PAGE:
It's because of my time there that had eventually brought me to DU.

And on that day nineteen years and one day ago, my greatest concern were for the people in the Pentagon when I had heard that it was also attacked. We were told that the airliner had skimmed the elevated Wash. Blvd next to the building, taking out street lamps before slamming into the outer wall near the old heliport location. That part of the building, which was directly around the corner from where I used to work, where I had been plenty of times for various reasons over the years, was caved in. Knowing how the windows were sealed, I imagined the smoked having nowhere the go, with those in that area who survived doing what they could to make their way through the smoke, darkness and rubble. Later I had found out that no Air Force personnel had died in the attack, but that was little comfort, because I had become acquainted with civilians and member of the other branches during my time there.

Again, the attack happened seven years after my own departure, but seeing the place in smoke on TV struck me like I had just been there the day before. If anything, the only saving grace was the fact the that airliner had smashed into a section of the building which just been recently renovated and thus, was relatively sparsely populated. At it were, aside from those on the plane, only 125 Pentagon workers were lost.

I was also relieved that the plane did not crash directly in the Center Court. Had it crashed there, much more of the building would have been destroyed and there would have been a much greater loss of life. As I said before, I used to work in the center ring. A crash would have pretty much killed everyone in that ring in a Center Court crash.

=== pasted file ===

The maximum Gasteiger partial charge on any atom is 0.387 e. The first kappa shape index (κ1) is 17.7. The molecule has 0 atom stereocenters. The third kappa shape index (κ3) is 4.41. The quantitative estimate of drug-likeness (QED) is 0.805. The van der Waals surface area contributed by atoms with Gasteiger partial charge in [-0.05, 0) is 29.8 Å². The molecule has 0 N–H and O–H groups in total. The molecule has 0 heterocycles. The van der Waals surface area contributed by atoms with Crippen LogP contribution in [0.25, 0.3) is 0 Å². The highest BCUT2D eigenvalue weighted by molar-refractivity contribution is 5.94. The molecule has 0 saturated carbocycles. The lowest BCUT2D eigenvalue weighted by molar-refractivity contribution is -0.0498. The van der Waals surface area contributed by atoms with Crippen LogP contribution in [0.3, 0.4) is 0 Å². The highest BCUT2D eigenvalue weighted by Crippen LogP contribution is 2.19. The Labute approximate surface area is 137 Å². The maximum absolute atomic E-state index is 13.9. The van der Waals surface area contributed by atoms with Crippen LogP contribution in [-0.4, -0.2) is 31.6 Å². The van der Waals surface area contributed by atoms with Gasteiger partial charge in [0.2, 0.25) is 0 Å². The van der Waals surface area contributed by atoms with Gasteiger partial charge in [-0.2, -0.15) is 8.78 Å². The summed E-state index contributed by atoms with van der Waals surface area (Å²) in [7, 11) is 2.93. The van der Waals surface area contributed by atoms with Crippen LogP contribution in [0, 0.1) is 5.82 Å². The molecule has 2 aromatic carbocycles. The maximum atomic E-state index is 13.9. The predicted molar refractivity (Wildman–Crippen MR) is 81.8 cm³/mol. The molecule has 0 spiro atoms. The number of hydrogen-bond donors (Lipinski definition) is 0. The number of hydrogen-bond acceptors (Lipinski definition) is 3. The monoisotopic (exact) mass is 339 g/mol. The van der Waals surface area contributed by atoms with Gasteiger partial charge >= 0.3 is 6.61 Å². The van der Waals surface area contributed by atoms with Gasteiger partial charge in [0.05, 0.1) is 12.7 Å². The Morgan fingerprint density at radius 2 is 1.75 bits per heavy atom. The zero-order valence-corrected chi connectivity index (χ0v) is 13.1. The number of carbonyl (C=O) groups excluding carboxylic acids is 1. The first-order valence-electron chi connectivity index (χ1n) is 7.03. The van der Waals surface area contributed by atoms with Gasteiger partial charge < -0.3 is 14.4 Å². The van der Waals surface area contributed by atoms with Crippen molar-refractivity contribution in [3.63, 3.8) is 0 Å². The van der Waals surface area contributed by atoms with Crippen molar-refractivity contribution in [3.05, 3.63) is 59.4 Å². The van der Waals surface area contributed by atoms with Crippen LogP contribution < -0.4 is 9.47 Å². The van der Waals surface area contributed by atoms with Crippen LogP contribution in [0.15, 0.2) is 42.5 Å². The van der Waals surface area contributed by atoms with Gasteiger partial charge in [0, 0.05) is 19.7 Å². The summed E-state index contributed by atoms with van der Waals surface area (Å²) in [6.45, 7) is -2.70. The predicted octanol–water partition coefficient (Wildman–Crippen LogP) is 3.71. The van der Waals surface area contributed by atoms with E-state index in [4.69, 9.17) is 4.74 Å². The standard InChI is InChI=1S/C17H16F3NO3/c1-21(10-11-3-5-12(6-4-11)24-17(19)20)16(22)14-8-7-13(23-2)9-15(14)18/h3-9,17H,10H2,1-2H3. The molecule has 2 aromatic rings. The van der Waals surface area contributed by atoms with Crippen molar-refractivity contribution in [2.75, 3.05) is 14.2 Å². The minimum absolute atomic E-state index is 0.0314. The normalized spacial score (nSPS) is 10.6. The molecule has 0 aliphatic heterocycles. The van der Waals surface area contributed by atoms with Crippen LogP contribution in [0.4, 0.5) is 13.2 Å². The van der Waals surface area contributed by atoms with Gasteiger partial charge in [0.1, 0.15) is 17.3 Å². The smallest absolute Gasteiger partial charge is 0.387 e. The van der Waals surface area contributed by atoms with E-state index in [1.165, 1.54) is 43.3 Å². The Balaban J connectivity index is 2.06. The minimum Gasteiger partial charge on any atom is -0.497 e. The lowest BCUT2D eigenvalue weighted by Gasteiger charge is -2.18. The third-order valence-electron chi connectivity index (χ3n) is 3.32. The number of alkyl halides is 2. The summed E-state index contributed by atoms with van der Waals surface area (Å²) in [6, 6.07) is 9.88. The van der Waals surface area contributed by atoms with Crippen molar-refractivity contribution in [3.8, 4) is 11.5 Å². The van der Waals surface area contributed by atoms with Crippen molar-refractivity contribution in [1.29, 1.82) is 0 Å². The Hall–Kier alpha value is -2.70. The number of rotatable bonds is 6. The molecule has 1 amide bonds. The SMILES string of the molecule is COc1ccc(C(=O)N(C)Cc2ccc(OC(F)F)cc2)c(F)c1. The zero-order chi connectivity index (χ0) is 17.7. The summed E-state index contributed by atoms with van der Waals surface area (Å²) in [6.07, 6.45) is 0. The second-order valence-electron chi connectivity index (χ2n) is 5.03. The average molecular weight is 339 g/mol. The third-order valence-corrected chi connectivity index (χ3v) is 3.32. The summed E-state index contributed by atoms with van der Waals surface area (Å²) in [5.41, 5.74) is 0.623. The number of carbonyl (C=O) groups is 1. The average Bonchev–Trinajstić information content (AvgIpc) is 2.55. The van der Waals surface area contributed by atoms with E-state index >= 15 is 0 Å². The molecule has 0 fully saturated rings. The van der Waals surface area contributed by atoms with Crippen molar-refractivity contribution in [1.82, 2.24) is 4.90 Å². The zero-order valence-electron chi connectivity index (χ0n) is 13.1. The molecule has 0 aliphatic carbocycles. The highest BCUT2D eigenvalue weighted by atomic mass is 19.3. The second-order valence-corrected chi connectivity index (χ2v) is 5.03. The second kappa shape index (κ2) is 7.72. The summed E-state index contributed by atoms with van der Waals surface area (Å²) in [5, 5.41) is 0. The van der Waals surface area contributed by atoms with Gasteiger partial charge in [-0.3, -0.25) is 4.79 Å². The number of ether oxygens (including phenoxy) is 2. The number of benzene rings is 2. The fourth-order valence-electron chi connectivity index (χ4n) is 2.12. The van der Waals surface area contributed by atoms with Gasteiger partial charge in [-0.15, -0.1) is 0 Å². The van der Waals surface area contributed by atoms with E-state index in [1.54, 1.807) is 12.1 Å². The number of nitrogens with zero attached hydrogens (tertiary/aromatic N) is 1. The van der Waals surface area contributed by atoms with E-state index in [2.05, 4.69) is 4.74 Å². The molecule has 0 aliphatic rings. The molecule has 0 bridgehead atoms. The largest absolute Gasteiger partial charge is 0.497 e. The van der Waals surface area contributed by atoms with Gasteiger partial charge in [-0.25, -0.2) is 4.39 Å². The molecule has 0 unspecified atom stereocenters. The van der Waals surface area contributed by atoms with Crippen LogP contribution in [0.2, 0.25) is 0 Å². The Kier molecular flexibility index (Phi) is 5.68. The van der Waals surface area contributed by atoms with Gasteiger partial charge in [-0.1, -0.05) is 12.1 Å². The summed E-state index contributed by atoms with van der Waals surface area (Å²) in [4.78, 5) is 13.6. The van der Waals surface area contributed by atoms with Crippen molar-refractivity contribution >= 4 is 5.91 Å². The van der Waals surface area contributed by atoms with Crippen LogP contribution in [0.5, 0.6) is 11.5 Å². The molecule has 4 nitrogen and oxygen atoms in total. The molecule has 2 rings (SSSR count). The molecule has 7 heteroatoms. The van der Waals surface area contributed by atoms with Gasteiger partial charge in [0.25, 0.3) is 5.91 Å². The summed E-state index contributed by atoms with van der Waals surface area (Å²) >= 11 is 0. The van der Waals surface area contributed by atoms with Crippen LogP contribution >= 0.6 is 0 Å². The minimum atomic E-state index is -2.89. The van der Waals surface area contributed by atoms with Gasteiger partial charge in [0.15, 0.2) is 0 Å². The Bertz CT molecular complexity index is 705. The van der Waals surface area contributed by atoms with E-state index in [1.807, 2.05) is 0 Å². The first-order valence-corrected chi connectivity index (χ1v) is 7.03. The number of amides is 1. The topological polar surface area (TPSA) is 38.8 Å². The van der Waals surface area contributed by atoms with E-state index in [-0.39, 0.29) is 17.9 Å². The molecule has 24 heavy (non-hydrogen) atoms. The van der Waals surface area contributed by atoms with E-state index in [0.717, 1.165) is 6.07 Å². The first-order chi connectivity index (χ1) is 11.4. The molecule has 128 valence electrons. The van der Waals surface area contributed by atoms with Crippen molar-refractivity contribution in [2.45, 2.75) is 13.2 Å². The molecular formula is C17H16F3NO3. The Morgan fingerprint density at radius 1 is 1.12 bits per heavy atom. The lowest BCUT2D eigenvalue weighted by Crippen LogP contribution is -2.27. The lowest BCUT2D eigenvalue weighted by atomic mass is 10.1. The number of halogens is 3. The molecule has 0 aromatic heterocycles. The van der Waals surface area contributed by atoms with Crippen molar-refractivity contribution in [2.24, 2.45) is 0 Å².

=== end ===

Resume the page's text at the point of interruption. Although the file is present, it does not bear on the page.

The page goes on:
In the many years since I had left in 1994, I had never been back. I didn't want to bother going through the tour pass process for a place that I had the run of for seven years. I was sure that many of the people were long gone as well. I was content with leaving it in my past.

But every year around this time, my thoughts turn to the Pentagon and what it had gone through on that fateful day and all the live who were lost as well. I took that phase of the terrorist attack personally. And I still do to this day.



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Arrow 26 replies Author Time Post
Reply While most people rightly reflect on the WTC during 9/11, for me, it's the Pentagon (Original post)
MrScorpio Sep 12 OP
hamsterjill Sep 12 #1
mfcorey1 Sep 12 #2
grantcart Sep 12 #3
BComplex Sep 12 #4
niyad Sep 12 #5
yardwork Sep 12 #6
FailureToCommunicate Sep 12 #7
paleotn Sep 12 #8
sarge43 Sep 12 #9
spanone Sep 12 #10
hibbing Sep 12 #11
iluvtennis Sep 12 #18
Fla Dem Sep 12 #12
mountain grammy Sep 12 #13
hay rick Sep 12 #14
nolabear Sep 12 #15